As my readership knows, this is a particularly challenging season for me. There’s the new baby, the adjustment from two children to three, the teething, the potty-training, the sibling squabbles and the sibling love…oh! yes! and a move! I have certainly shed my share of tears and bombarded my husband with a torrent of nonsensical descriptions of my day as soon as he walked through the door. But in the midst of the tumult I have had a handful of God-given pauses. In those pauses, life seemed to switch to slow motion and my mind finally grasped spiritual truths for which it had long reached.
One of those truths involves relationships. I have been agonizing over the people I am leaving behind when I move. I want to know that they won’t forget me or I them. I want to know that our bond will only be strengthened across the miles, not weakened. And then suddenly it dawned on me: as long as I care for these people and do what I can to stay close, I can trust them to reach back and express their love in the ways they do best. That’s what it means to “Love your neighbor as yourself.” For too long I have tried to force people to live and love the way I do because that’s what I understand best; I now realize that I can rest in my own living and loving, knowing that the differences are good. Understanding my uniqueness is allowing me to understand the uniqueness of my family and friends and embrace it.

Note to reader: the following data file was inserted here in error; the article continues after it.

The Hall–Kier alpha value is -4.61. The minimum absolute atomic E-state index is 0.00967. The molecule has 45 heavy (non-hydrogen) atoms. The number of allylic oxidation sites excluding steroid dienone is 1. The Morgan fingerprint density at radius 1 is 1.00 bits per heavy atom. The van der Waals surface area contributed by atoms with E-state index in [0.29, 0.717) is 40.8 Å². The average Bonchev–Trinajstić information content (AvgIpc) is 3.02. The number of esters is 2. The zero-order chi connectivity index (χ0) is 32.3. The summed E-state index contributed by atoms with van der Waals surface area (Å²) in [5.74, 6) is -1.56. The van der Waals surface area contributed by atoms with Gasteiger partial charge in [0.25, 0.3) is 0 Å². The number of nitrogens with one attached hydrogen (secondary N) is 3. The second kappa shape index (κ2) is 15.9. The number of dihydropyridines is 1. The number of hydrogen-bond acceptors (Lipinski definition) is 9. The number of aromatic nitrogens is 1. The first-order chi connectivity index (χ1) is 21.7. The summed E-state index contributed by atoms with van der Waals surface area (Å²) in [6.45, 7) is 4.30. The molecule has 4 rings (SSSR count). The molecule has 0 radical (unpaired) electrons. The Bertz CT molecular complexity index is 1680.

This may seem like a very small truth in a very big world, but it has brought me great peace. I appreciate the close presence of God that I felt as I suddenly grasped the relevancy of His Word in this unsettled time. Perhaps now I am more prepared to meet new people and establish new relationships because I understand that doing so does not mean I am relinquishing the ones I leave behind – as I have long assumed. Perhaps my new connections will further enrich the friendships that are, in fact, not being left behind; rather, they are all coming with me. Perhaps the world really isn’t so big after all.